Shanghainese dishes are commonly stewed and braised over slow fire. One can expect richer and heavier flavours as Shanghainese cooking involves generous use of soy sauce, rice wine, vinegar, and sugar.
Today, we contrast the different methods of Shanghainese cooking and share notable dishes that represent the best of Shanghainese cooking. Read on and discover the craft of Shanghainese cooking with us.
Red-braising is a cooking style specific to Shanghainese cuisine that results in even flavours and softer ingredients. The dishes adopt their signature reddish-brown colour from the common use of cooking wine, sugar, and occasionally vinegar. Unlike Cantonese braising, red-braising does not require ingredients to be fully submerged in sauce, and requires a shorter amount of time to be cooked. However, this does not affect the taste; instead it is one that intertwines sweet and savoury elements.
The ‘Lion Head’ Meatballs features minced pork rolled into balls. They are steamed and pan-fried before being braised in clay-pots with red sauce and bamboo shoots (or soybean products)—it is a delicate craft to master.
The Braised Pork Belly with Beancurd Sheet—百页结东坡肉 (Bai Ye Jie Dong Po Rou) is a thick cut of pork with an equal fat to meat ratio, braised with fermented wine, sugar, and soy sauce over low heat for hours. The resulting red-braised meat is soft to the bite, fragrant and rich.
Stir-frying involves thinly sliced or cubed ingredients tossed together in a heated wok with minimal oil. Typically, sauces and condiments are added to the wok when the dish is almost fully cooked. However, Shanghainese stir-frying involves adding the sauces and condiments to the wok before the main ingredients enter the equation.
Stir-fried River Shrimps — 清炒虾仁 (Qing Cao Xia Ren) is a signature dish of lightly fried freshwater shrimps. The shrimps are tossed in small portions of Shaoxing wine over high heat and salted lightly to retain their natural sweetness.
Bamboo containers or modern day steamers produces steam from slow boiling water that cooks the dishes. Used mostly to prepare dim sum, dumplings, and meats in Shanghainese cooking, steaming retains the natural flavour of vegetables and meats by keeping the juices locked in the food.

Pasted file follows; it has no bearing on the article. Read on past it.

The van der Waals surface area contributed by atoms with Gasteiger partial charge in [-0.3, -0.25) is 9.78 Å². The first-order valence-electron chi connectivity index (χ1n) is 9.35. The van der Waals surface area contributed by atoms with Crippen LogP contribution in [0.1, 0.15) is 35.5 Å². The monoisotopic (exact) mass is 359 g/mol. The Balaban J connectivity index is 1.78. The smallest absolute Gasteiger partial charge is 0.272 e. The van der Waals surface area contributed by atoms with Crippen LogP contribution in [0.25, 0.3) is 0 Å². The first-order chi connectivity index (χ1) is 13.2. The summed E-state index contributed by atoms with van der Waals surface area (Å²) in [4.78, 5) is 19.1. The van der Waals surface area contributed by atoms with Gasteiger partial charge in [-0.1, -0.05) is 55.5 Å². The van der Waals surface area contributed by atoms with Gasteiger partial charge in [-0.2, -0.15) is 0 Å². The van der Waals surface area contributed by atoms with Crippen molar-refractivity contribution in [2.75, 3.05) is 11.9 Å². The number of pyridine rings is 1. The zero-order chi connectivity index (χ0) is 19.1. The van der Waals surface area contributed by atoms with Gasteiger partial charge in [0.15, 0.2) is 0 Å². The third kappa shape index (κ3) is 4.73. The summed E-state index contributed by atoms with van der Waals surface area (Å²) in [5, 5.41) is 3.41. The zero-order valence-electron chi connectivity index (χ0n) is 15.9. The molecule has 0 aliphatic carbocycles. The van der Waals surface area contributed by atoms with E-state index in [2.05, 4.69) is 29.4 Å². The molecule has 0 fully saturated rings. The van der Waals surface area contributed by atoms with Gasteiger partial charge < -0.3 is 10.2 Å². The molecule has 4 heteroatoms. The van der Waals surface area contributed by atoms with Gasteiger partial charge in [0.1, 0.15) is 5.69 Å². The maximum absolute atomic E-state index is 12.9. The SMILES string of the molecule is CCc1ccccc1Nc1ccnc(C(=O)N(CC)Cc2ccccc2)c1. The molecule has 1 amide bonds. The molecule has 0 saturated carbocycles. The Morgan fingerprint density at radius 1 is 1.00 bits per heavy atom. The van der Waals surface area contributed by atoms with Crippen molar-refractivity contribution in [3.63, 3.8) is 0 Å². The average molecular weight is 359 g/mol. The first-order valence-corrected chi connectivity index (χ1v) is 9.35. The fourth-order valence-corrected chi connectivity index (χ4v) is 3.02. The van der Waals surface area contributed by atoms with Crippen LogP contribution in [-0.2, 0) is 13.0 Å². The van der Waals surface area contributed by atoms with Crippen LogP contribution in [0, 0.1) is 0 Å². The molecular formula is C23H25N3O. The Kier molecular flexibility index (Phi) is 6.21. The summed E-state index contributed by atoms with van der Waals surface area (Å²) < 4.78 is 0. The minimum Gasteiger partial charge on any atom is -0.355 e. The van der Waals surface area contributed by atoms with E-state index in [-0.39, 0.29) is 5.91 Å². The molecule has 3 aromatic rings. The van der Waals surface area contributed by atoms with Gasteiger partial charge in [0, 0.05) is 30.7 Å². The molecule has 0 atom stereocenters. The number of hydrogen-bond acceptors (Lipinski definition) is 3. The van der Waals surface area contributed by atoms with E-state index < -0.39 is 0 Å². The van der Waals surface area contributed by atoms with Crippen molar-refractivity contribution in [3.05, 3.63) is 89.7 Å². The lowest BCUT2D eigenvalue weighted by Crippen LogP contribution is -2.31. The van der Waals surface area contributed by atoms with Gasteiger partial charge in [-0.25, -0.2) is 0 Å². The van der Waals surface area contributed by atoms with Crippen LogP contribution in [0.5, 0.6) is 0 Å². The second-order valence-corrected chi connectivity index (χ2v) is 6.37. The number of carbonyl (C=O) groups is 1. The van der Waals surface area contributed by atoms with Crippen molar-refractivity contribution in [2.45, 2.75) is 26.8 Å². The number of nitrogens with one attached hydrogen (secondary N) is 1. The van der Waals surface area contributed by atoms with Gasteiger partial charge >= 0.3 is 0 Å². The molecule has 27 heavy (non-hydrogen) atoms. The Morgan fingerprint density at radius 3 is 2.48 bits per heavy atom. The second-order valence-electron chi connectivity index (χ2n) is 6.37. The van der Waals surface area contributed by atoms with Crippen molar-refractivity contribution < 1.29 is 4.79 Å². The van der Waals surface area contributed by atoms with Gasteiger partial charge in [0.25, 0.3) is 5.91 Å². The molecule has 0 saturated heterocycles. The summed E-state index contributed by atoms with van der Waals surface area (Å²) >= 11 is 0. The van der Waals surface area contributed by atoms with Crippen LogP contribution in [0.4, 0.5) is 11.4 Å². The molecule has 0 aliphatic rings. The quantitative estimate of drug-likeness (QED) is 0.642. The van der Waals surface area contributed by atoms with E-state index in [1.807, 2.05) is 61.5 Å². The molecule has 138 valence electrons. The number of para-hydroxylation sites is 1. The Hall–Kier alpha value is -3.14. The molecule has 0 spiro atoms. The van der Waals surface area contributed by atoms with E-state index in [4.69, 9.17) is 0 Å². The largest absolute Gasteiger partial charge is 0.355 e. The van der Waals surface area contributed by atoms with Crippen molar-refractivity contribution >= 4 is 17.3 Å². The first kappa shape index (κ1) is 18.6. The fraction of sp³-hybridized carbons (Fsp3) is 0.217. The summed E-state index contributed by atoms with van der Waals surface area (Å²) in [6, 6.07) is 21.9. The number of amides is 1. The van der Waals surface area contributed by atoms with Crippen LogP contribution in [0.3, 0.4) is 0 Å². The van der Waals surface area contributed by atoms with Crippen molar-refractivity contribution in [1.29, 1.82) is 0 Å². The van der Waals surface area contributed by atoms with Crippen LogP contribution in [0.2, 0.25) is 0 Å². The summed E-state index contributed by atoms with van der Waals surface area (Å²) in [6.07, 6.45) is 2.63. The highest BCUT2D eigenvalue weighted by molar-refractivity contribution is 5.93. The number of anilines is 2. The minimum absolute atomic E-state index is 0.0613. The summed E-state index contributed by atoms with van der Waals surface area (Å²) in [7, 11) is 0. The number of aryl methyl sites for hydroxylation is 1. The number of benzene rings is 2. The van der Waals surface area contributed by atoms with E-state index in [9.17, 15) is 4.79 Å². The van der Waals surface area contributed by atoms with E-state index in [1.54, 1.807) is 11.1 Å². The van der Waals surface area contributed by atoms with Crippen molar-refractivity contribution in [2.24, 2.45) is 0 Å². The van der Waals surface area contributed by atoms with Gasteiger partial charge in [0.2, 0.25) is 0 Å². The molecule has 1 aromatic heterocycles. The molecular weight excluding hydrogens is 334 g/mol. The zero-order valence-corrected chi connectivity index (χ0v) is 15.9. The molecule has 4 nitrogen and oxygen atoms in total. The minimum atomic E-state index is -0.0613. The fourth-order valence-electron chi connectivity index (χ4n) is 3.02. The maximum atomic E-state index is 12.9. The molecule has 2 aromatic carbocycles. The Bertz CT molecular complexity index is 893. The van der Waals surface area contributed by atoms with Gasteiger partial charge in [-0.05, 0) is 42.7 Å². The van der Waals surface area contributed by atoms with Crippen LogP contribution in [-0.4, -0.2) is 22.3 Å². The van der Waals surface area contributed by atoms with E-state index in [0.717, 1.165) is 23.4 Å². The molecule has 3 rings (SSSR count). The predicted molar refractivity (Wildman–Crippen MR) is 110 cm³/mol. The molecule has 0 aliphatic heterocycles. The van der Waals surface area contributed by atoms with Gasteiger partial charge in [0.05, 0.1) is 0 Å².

Steamed Shanghainese Pork Dumplings — 南翔小笼包 (Nan Xiang Xiao Long Bao) originated from Nanxiang, a suburb in Shanghai. They are soup pork buns that consist of marinated minced pork and broth made from a simmer of gelatinised chicken, pork bones, and cured ham, wrapped in delicate dough skin, pleated, twisted at the top and steamed.
Each bite is a burst of flavours from juicy meat and rich, delicate broth.
Unlike steaming, simmering food involves cooking them over a gentle fire in boiling water for an extended period of time. This allows the essences and flavours of ingredients to infuse with the liquids. Many Shanghainese soup dishes are prepared in this manner.
Fish Head Soup in Claypot — 砂锅鱼头汤 (Sha Guo Yu Tou Tang) features fried Song Fish (松鱼—Bighead Carp) head in a brew of chicken and pork ribs. A dash of Shaoxing wine is added to enhance the sweetness of the fish and rid the soup of any fishiness. Mushrooms, bamboo shoots and bean noodles are also included to give the soup a multi-layered flavor. The result is a delectable kaleidoscope of sweetness.
Larger-sized ingredients are usually used for pan-frying. Items are not tossed in a wok, but flipped from time to time. Encased with a thin golden crisp all around, pan-friend dishes are non-greasy, with just enough oil used to prevent ingredients from sticking to the wok.
Pan-fried Pork Buns — 上海生煎包 (Shang Hai Sheng Jian Bao) features minced pork in fluffy buns. The buns are placed on a heated pan and seared till their bottoms become light golden brown. Boiling water is added to steam the buns, resulting in a crisp bottom and fluffy body that wraps the juicy meat within.
Come sample the signature dishes of Shanghai, refined over decades of mastery and craft at Grand Shanghai. Step right in for traditional flavours of old Shanghai today.